Though these two uses of the term are associated with opposite sides in a public debate, they share a largely unexamined assumption. Both take for granted that there is something called "sexuality," which is an attribute, almost a possession really, of "individuals." This notion, which embodies both the proprietary individual and the disaggregation of sex from any actual social context, which are themselves ideas -- and ideological constructs -- of Promethean modernity. Sexuality, in other words, is an abstraction. It is a thing-ified notion that we can apply to each individual like a part, like the tires on a car.

I'm looking around for mine right now, but I can't seem to locate it. My lunch is here next to a computer, but no sexuality. I'm wearing a flannel shirt and some corduroy trousers, a ball cap from Timber Charlie's Restaurant in Newberry, Michigan, and two socks with holes in the heels... but alas, I can't seem to put my finger on my sexuality. Okay, that might be a bad pun. But you can hopefully see what I mean, even though this critical departure from a modern assumption might be a little disconcerting.

The term appears only in 1789, meaning "capability of sexual feeling," and it doesn't acquire the meaning of "sexual identity" until 1980. I am being slightly and intentionally disingenuous, of course, because in the context of the Christian debate over "same-sex marriage," we hear a political objection to "a bunch of old men trying to police my sexuality." And I am quite aware of what this means, which is a legitimate objection, in my view, to authoritarian patriarchal gender policing... even if the language points at something else that is problematic.

At any rate, once "sexuality" was introduced, it kind of lay around for use by puffed-up nineteenth century doctors, until several developments created disruptions in the Atlantic gender order, whereupon psychoanalysis took the next step in emancipating the "individual" from any social context by inventing new intraspychic origin myths.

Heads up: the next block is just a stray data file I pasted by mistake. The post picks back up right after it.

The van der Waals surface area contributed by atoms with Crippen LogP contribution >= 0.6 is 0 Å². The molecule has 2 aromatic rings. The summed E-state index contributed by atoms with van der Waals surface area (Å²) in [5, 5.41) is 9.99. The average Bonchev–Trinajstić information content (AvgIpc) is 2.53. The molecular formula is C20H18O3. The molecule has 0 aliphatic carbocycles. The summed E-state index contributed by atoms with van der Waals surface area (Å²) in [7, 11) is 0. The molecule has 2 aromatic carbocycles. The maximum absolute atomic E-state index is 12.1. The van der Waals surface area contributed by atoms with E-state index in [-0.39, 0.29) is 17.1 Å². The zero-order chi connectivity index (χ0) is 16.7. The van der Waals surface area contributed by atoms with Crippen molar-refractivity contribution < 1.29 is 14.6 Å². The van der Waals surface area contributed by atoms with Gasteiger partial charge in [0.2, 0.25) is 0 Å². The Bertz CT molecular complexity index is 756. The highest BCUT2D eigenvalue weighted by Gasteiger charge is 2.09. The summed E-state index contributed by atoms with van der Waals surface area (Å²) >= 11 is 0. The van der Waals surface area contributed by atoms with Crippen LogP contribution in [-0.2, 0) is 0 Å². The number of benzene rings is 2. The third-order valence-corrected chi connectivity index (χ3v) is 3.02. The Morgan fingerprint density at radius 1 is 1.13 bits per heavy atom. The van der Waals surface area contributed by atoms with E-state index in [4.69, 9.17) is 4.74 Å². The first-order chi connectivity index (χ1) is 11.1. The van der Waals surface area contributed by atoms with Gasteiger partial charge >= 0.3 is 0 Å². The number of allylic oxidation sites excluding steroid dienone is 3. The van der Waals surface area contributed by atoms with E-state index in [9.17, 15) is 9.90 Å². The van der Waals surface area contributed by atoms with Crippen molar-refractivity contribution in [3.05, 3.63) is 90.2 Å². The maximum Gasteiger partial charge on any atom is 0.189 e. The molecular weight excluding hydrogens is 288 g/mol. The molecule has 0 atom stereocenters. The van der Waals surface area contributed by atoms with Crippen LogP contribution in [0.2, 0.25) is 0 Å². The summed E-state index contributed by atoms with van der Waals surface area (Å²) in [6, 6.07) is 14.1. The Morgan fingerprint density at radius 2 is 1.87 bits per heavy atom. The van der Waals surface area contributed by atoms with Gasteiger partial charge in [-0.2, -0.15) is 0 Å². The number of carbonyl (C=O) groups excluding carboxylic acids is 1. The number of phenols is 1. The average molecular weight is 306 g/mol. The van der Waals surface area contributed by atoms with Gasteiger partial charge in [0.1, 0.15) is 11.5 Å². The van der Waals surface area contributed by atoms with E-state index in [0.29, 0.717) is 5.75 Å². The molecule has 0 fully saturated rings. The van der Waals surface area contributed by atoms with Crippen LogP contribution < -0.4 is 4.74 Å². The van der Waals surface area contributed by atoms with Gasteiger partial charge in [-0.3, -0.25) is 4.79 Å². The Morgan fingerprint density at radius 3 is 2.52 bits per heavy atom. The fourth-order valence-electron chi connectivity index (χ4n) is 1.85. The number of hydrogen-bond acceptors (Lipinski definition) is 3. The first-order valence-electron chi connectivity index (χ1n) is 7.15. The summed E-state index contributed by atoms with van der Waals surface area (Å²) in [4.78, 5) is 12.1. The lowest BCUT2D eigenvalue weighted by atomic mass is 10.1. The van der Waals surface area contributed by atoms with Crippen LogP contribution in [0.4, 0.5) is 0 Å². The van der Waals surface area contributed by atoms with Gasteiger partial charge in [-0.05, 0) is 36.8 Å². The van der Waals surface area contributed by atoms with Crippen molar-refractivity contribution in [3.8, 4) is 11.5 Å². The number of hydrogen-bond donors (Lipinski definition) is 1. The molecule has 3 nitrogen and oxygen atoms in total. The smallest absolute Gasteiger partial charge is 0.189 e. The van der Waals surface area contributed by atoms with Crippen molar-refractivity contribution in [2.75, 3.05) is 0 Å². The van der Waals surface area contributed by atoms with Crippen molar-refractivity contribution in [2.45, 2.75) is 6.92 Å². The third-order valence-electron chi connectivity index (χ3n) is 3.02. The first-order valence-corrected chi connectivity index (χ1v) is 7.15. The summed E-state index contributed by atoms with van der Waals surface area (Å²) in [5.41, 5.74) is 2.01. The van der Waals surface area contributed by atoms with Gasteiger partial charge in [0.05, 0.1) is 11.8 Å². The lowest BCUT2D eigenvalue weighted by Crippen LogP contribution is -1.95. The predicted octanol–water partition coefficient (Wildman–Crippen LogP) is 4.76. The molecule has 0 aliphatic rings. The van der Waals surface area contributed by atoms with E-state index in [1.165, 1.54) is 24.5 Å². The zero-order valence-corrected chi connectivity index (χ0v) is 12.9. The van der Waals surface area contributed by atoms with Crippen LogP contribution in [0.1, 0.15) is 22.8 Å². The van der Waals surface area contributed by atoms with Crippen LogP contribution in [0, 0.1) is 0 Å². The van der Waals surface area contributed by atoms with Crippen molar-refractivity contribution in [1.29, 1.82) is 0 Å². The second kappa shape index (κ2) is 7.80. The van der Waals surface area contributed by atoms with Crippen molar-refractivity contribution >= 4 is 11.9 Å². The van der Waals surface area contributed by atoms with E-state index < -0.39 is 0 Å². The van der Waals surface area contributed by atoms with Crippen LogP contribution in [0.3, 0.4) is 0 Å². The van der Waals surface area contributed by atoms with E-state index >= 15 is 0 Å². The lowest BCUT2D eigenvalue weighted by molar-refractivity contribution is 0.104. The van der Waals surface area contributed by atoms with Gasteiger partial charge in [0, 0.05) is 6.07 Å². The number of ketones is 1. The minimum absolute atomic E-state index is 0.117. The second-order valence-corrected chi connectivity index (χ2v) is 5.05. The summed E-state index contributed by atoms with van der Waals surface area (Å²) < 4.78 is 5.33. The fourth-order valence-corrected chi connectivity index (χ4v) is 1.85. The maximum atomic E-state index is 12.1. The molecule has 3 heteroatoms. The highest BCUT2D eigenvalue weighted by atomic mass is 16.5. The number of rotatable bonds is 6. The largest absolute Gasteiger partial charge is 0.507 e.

Liberalism had become firmly rooted in Atlantic culture and thought, with its talk of "freedom" and "equality" and "rights," and women who were privileged enough to have access to these ideas began to ask embarrassing questions about "rights" and "women," even when they only counted economically comfortable white women.

This, of course, generated a male backlash, and the lines between public (men's fraternal domain) and private (men's domain of domestic authority) were re-inscribed with a vengeance. This line was reinforced by intrapsychic psychology (Thank you, Dr. Freud!), which began medically pathologizing women who didn't behave as they were expected.

It was during this period that women who acted out were diagnosed with hysteria (meaning "from the womb"), and new, medicalized definitions for sexual normativity were cooked up by the experts. One of those pathologies was "homo---sexuality." Sexuality that was inappropriately directed from within the Cartesian nightmare of the unconscious.

Prior to this invention, certain men and women were known to engage in same-sex practices in specific contexts. Bobby Joe was known to engage in a bit of buggery, or Mary Sue was known to diddle about with Janie, but no one thought of this as either a syndrome or an identity. When it was pathologized, it was first called "sexual inversion," then more commonly "homosexuality."

Among some men -- schooled in martial of "frontier" masculinity myths -- a fear grew at the turn of the 19th-20th century, that urbanization and Victorian gentility were emasculating Atlantic men (future President Theodore Roosevelt was obsessed with this fear), at the same time when that urbanization was creating unisex consumer spaces and unisex factory floors. This industrial homogenization was killing off the last of the vernacular gender norms -- which were materially complementary -- and it left men ever more to define themselves not as men contra boys (a formative distinction) but as men contra women.  With industrial deskilling and generalized dependency on money from wage work, men began to define themselves as being Not Like Women. When women were explicitly defined as a negative in the conception of being a man, women themselves were further devalued... more even, they became the objects of active hostility. This is true today. Go into a bar and call a man "a pussy," and see what happens.